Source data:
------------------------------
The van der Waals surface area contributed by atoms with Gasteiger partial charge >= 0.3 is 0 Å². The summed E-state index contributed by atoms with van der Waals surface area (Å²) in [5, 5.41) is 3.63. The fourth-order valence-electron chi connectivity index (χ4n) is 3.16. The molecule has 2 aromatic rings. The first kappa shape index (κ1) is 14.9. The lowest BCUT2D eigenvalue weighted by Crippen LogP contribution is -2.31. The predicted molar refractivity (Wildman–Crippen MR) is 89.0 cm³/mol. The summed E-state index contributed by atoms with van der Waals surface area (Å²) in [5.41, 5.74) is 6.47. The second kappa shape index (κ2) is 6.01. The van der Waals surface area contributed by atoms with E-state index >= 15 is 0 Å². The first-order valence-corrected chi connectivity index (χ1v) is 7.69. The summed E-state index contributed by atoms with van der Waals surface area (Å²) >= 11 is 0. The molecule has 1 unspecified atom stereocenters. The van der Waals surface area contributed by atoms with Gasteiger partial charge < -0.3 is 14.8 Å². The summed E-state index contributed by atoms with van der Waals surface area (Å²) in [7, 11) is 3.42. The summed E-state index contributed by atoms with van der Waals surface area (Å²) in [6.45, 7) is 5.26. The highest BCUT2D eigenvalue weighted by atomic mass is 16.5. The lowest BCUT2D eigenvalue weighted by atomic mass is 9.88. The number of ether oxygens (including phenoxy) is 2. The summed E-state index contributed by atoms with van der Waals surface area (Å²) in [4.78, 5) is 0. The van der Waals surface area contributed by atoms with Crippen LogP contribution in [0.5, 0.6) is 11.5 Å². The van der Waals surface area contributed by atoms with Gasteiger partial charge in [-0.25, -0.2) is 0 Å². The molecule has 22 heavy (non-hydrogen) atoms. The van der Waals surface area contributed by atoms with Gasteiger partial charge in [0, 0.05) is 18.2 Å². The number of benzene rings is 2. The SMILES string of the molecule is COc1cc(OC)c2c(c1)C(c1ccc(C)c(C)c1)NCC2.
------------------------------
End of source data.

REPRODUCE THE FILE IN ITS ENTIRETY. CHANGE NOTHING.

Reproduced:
The van der Waals surface area contributed by atoms with Gasteiger partial charge >= 0.3 is 0 Å². The summed E-state index contributed by atoms with van der Waals surface area (Å²) in [5, 5.41) is 3.63. The fourth-order valence-electron chi connectivity index (χ4n) is 3.16. The molecule has 2 aromatic rings. The first kappa shape index (κ1) is 14.9. The lowest BCUT2D eigenvalue weighted by Crippen LogP contribution is -2.31. The predicted molar refractivity (Wildman–Crippen MR) is 89.0 cm³/mol. The summed E-state index contributed by atoms with van der Waals surface area (Å²) in [5.41, 5.74) is 6.47. The second kappa shape index (κ2) is 6.01. The van der Waals surface area contributed by atoms with E-state index >= 15 is 0 Å². The first-order valence-corrected chi connectivity index (χ1v) is 7.69. The summed E-state index contributed by atoms with van der Waals surface area (Å²) >= 11 is 0. The molecule has 1 unspecified atom stereocenters. The van der Waals surface area contributed by atoms with Gasteiger partial charge < -0.3 is 14.8 Å². The summed E-state index contributed by atoms with van der Waals surface area (Å²) in [7, 11) is 3.42. The summed E-state index contributed by atoms with van der Waals surface area (Å²) in [6.45, 7) is 5.26. The highest BCUT2D eigenvalue weighted by atomic mass is 16.5. The lowest BCUT2D eigenvalue weighted by atomic mass is 9.88. The number of ether oxygens (including phenoxy) is 2. The summed E-state index contributed by atoms with van der Waals surface area (Å²) in [4.78, 5) is 0. The van der Waals surface area contributed by atoms with Crippen LogP contribution in [0.5, 0.6) is 11.5 Å². The van der Waals surface area contributed by atoms with Gasteiger partial charge in [-0.25, -0.2) is 0 Å². The molecule has 22 heavy (non-hydrogen) atoms. The van der Waals surface area contributed by atoms with Gasteiger partial charge in [0, 0.05) is 18.2 Å². The number of benzene rings is 2. The SMILES string of the molecule is COc1cc(OC)c2c(c1)C(c1ccc(C)c(C)c1)NCC2.